Markurian soldiers were for the most part lightly armored, and wielded spears and short swords for the most part, weapons that did little against the Taxidia armor. And they were set against mace and ax of the knights. There were only a few hundred such men, but they drove through the Markurian line, killing as they went, and behind them came the Egyptian infantry. After a few hours of fighting the Taxidia broke through completely, emerging on the far side of the Markurian line, and the Egyptians poured through the breach, cutting the Markurian army in half.
Seeing this the Arab cavalry immediately reacted in the heroic and brave manner of mercenaries who see their employer was going to have immediate difficulties paying them. They deserted.
Okay, that’s not fair. But the Arabs at this point of the battle did turn and flee from a cavalry battle they were almost certainly winning. And its not hard to imagine why. The Markurian rule of Arabia was deeply unpopular on the peninsula, and these men would not have been in place voluntarily. But now they saw which way the wind was blowing, and wanted no part of it. The Roman horse did not pursue, being in bad shape themselves, but instead regrouped and then moved to pin the breaking Markurian army against the infantry.
This was the last straw. The Markurians broke and fled. There was pursuit, but it was half-hearted after the Roman army overran the enemy camp. Syene was a major Roman victory, and effectively ended the Second Nubian War. In the fighting some six thousand Markurians were killed to only about five hundred Romans, although a significant number of horses seem to have been killed as well.
Captured was the body of King Mark of Markuria. He was beheaded, and his head put on a spike on the main road going south, a warning to the people of Nubia not to defy the Emperor or his army.
Antonios returned to Ptolemais without further incident. Soon afterward envoys came from the regency put in place to raise Mark’s son Simeon IV, and a new peace treaty was hammered out. Naturally after fighting over the territory and demanding it be legally acknowledged as territory of the Roman Emperor Prince Manuel immediately demanded…that the Markurians officially take over rulership of the theme.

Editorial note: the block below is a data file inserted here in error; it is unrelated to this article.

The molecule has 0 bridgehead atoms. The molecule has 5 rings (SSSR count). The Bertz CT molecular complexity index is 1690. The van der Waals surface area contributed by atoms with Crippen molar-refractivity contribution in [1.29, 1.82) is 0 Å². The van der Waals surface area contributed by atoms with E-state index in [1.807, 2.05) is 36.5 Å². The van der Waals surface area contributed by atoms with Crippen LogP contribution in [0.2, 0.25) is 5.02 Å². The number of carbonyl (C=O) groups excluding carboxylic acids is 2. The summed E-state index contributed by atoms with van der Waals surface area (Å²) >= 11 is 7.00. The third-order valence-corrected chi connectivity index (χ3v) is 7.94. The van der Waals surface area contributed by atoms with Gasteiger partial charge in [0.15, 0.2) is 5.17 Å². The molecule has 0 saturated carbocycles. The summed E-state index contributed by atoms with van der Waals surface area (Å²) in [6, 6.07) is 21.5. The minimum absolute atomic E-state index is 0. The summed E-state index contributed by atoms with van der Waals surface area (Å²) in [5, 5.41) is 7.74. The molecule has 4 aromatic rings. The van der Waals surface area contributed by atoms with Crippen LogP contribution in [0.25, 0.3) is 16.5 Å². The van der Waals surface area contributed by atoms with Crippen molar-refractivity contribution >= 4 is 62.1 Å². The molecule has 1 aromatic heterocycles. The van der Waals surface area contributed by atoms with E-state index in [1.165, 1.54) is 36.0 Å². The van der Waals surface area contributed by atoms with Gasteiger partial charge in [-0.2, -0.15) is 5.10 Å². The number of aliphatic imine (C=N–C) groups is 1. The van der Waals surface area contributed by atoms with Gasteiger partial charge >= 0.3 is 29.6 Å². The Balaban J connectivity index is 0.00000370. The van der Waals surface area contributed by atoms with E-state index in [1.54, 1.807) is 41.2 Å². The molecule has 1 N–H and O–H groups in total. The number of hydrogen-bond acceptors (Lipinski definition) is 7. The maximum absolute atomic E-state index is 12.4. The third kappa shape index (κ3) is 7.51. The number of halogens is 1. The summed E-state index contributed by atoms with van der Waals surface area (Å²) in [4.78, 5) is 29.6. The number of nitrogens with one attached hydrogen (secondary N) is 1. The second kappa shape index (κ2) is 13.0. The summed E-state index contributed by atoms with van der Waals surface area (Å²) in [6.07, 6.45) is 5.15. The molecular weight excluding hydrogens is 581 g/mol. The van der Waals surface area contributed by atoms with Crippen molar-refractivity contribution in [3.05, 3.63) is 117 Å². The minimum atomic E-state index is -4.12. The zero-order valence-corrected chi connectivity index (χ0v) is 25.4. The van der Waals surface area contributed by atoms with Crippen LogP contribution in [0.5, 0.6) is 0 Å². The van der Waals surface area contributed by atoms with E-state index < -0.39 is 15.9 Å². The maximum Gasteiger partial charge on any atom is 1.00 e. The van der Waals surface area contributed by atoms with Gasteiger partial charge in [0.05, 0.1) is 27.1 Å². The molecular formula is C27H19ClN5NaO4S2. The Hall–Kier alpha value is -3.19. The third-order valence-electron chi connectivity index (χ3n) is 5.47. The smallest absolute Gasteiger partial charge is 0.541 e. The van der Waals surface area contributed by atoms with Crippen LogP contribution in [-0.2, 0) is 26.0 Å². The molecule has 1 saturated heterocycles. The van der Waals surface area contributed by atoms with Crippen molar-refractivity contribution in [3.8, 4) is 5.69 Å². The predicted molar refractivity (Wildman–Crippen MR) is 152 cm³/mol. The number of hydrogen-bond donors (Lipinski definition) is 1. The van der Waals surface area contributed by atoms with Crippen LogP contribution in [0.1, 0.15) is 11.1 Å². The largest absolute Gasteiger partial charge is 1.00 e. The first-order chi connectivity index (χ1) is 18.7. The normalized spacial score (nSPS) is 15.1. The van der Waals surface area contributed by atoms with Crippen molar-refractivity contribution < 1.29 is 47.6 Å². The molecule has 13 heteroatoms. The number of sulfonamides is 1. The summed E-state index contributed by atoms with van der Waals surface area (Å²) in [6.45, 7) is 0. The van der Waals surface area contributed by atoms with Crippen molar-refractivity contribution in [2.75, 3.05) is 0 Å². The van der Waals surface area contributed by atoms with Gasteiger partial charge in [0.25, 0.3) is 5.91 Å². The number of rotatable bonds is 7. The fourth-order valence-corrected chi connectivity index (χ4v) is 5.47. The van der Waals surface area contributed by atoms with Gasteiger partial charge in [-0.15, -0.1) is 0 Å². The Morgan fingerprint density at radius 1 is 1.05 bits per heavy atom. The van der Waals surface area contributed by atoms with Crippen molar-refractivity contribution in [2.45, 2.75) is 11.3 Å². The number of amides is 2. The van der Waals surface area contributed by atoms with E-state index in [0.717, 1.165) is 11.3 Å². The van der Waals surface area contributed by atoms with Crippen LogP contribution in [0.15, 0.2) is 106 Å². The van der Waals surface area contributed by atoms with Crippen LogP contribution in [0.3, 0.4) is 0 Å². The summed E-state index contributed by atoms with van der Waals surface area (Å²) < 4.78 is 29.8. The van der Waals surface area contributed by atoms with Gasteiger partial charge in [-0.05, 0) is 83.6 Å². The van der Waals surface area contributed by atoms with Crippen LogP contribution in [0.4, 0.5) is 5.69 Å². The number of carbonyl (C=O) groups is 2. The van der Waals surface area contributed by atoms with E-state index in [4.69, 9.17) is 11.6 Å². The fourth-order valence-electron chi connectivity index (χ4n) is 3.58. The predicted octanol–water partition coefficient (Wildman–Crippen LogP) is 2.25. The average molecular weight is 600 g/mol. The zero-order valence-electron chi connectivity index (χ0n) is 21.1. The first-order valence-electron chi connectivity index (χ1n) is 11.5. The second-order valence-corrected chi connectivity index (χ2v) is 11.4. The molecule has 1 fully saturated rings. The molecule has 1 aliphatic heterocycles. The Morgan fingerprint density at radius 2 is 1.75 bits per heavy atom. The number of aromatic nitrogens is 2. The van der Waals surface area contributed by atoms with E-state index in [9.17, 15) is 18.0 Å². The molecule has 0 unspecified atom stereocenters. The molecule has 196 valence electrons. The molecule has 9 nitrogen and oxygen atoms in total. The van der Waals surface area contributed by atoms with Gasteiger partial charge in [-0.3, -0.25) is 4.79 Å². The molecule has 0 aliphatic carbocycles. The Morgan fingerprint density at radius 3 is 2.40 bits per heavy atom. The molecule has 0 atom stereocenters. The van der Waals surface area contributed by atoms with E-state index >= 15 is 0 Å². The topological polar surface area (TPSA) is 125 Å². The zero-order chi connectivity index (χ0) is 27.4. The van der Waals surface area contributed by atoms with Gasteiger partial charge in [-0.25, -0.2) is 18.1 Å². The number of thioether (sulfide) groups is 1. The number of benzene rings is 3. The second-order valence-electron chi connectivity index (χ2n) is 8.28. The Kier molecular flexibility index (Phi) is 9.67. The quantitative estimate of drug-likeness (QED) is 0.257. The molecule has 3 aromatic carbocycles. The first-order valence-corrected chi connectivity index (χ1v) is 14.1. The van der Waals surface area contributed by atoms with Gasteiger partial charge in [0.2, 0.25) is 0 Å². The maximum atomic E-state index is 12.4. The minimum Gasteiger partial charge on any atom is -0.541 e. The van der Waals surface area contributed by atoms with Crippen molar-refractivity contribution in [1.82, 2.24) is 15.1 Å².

Wait, what? What’s going on here. Well, remember what this war was about. The Markurians actually ruled this territory, while the Romans only really wanted the tax money. And that’s what both sides got. The Markurians were now officially in charge of the old theme, but they had to pay half of its annual tax revenue to the Romans, theoretically. In practice this basically just meant that Markuria was paying a tribute equal to about half of the estimated tax revenue would be.
The payment was usually in the form of slaves from deeper into Africa, or in trade goods such as ivory. It will last until the end of the Markurian kingdom, which at this stage only has about fifty years of life remaining.
But that will have to wait. For now, Manuel returned to the Constantinople and the brothers held a joint triumph with selected Egyptian and African soldiers, displaying the royal regalia of Markuria to the cheering crowds.
The war with Nubia marked the end of significant external affairs during John IV’s reign. As usual that’s not to say it was actually remarkably peaceful. A border war was fought in the Alps over Germanni Marcher lords that saw the northern border pushed north slightly to fully control the northern passes. It was mostly unimportant, except that it killed the power of the southern lords of Germanni, leaving the East and West lords as the primary centers of power in the kingdom.
The total Imperial control over the northern passes also led to major economic consequences we will discuss later when talking about the development of Italy’s political structure toward the end of the current century.
But John would not live to see it. By his fiftieth birthday the Emperor’s health was in rapid decline. He was extremely overweight from his habitual feasting and drinking, and was rarely active. As time went on Manuel and Eirene took over running the government, an arrangement that suited all three parties fine. Despite his ill health however the Emperor lasted many more years, finally dying in 1180 at the age of fifty-eight. He had been Emperor for 24 years.
John IV was a bad Emperor. But, he wasn’t that bad. He was lazy, gluttonous, and had a number of other vices. That said, like a number of the Thalassan Emperors from their initial decline, it can’t be said he let those vices impact the government. He had competent and energetic courtiers who were left in charge, and competent commanders to maintain his borders. So while he may have been bad, it could have been much, much worse. Indeed, as well see soon enough sometimes a competent and energetic Emperor can be far, far worse than a lazy incompetent.